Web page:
# How to find eigenvectors?

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RoBoTBoY on 6 Jan 2021
Answered: RoBoTBoY on 7 Jan 2021
Hello!!
I have this matrix:
A =
-2 0 2
2 -1 5
0 0 1
I have found the eigenvalues and I want to find the eigenvectors
The eigenvalues are -2 -1 and 1.
How to find eigenvectors?
I used this function [V,D] = eig(A) but the results of V seem strange to me.

John D'Errico on 6 Jan 2021
Edited: John D'Errico on 6 Jan 2021
Why does V seem strange?
A = [-2 0 2
2 -1 5
0 0 1 ];
[V,D] = eig(A)
V = 3×3
0 0.4472 0.1968 1.0000 -0.8944 0.9349 0 0 0.2952
D = 3×3
-1 0 0 0 -2 0 0 0 1
The columns of V are eigenvectors. They are normalized to have unit 2-norm. So I'm not sure what you are asking.
If you multiply them with A, as in
A*V(:,2)
ans = 3×1
-0.8944 1.7889 0
How does that compare to
D(2,2)*V(:,2)
ans = 3×1
-0.8944 1.7889 0
norm(A*V - V*D)
ans = 2.2204e-16
Ah, now I know what bothers you. You were expecting an orthogonal set of vectors...
John D'Errico on 7 Jan 2021
Why would you expect that all numbers are always going to be integers? Probably because in your class, your teacher showed you only simple integer vectors and arrays. But real world problems are rarely simply composed of integers.
In fact, eigenvectors from eig are normalized (as I said in my answer) to have a Euclidean norm of 1. That means unless the eigenvector is a very rare case, it will NEVER be entirely composed of integers as it is returned by eig. Consider this matrix, and its eigenvectors.
A = [-2 0 2
2 -1 5
0 0 1];
[V,D] = eig(A);
V(:,2)
ans = 3×1
0.4472 -0.8944 0
I said the columns of V are eigenvectors. Is that true?
V2 = V(:,2)
V2 = 3×1
0.4472 -0.8944 0
A*V2
ans = 3×1
-0.8944 1.7889 0
Since when I multiply by V2, it multiplies V2 by 2, this is an eigenvector. Can we scale V2 arbitrarily, so that it is composed of integers? In this case, we may be able to do that.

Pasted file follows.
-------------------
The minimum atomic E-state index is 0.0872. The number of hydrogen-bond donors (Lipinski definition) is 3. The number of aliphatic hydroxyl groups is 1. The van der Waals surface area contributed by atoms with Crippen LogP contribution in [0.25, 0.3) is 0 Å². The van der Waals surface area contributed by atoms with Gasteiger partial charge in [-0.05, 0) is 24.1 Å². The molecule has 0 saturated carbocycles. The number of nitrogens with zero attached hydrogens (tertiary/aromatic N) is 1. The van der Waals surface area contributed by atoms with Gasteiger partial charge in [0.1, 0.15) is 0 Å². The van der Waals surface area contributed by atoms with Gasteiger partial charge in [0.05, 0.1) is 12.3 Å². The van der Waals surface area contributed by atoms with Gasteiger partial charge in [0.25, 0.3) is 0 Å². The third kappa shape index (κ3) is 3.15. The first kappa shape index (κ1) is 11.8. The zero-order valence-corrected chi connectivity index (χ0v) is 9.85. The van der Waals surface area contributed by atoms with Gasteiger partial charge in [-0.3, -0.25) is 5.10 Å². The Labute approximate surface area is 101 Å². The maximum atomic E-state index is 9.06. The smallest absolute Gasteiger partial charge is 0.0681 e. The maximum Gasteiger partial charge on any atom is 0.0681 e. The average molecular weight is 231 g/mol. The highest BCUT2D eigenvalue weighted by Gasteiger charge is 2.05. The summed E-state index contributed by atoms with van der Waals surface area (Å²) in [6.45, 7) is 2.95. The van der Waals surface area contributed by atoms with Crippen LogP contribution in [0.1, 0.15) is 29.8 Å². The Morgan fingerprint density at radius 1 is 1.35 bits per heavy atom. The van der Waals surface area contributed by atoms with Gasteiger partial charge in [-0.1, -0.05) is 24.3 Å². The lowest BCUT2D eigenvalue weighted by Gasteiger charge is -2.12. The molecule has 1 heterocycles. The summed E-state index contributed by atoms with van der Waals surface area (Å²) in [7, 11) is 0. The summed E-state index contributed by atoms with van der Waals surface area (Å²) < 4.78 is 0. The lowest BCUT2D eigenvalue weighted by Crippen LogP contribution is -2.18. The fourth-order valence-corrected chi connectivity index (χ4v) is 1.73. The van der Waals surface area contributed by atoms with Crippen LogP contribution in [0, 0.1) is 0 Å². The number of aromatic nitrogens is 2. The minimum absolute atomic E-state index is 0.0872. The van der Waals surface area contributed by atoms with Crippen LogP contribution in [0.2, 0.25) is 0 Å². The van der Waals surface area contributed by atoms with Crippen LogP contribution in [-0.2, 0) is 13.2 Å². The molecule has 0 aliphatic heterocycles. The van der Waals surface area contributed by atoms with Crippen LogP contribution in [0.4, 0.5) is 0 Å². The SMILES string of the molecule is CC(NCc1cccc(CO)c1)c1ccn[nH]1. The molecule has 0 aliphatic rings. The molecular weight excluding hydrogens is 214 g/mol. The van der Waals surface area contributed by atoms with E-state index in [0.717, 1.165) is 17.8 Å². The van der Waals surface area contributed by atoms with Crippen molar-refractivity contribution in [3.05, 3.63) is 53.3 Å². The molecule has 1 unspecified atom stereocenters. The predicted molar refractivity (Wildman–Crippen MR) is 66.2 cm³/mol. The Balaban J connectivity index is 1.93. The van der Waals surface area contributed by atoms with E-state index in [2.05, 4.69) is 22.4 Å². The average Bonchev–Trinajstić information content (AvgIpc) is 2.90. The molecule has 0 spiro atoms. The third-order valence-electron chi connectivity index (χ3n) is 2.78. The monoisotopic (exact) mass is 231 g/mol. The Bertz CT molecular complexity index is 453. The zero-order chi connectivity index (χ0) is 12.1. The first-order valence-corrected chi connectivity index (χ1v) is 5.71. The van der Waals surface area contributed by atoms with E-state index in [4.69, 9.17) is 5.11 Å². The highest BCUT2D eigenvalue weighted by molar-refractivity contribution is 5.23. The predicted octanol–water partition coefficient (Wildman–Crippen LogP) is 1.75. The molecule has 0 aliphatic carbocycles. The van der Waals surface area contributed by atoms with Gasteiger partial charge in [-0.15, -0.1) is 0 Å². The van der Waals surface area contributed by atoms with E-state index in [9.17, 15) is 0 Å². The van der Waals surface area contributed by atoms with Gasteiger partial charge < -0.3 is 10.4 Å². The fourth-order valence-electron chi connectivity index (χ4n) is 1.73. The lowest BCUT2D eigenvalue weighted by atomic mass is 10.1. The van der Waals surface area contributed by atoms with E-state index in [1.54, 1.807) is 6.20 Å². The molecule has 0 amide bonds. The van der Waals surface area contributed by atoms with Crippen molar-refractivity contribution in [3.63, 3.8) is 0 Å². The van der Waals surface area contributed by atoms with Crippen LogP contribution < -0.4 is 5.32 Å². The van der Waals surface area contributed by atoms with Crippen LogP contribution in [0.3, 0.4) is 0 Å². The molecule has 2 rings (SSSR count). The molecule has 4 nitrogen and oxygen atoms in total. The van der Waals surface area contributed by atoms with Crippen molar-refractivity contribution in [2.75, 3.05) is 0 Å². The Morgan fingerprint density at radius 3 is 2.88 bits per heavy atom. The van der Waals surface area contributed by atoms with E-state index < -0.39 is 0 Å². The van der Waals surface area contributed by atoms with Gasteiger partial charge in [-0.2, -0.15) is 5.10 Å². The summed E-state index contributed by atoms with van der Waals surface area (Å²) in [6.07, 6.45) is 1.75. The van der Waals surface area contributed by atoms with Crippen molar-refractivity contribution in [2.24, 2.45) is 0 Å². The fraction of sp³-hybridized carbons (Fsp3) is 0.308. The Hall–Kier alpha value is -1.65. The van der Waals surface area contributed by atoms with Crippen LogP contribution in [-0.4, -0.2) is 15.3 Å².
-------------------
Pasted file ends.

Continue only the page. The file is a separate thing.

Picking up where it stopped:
V2new = V2/V2(1)
V2new = 3×1
1 -2 0
Is it still true that V2 is an eigenvector? Yes, in the sense that A*V2new=2*V2new is still true. V2new is not normalized to have unit norm though.
A*V2new
ans = 3×1
-2 4 0
And since eig returns UNIT normalized eigenvectors, you will almost always see numbers that are not whole numbers. Only in the rare case like the first eigenvector, where we saw this:
V(:,1)
ans = 3×1
0 1 0
will an eigenvector happen to be composed of purely integers.

Walter Roberson on 6 Jan 2021
format long g
A = [
-2 0 2
2 -1 5
0 0 1 ]
A = 3×3
-2 0 2 2 -1 5 0 0 1
[V, D] = eig(A)
V = 3×3
0 0.447213595499958 0.196827132522049 1 -0.894427190999916 0.934928879479734 0 0 0.295240698783074
D = 3×3
-1 0 0 0 -2 0 0 0 1
A*V
ans = 3×3
0 -0.894427190999916 0.196827132522049 -1 1.78885438199983 0.934928879479734 0 0 0.295240698783074
V*D
ans = 3×3
0 -0.894427190999916 0.196827132522049 -1 1.78885438199983 0.934928879479734 0 0 0.295240698783074
A*V - V*D
ans = 3×3
0 0 0 0 0 2.22044604925031e-16 0 0 0
So the values do satisfy the required conditions. But perhaps you would prefer a different normalization?
Vnorm = V ./ max(abs(V),[],1)
Vnorm = 3×3
0 0.5 0.210526315789474 1 -1 1 0 0 0.315789473684211
A*Vnorm - Vnorm * D
ans = 3×3
0 0 2.77555756156289e-17 0 0 2.22044604925031e-16 0 0 0
You might prefer a different normalization yet. Note that the columns are in a different order than above.
[V,D] = eig(sym(A))
V =
D =
Walter Roberson on 6 Jan 2021
By the way, the V returned by matlab has the property that norm() of each column is 1.

RoBoTBoY on 7 Jan 2021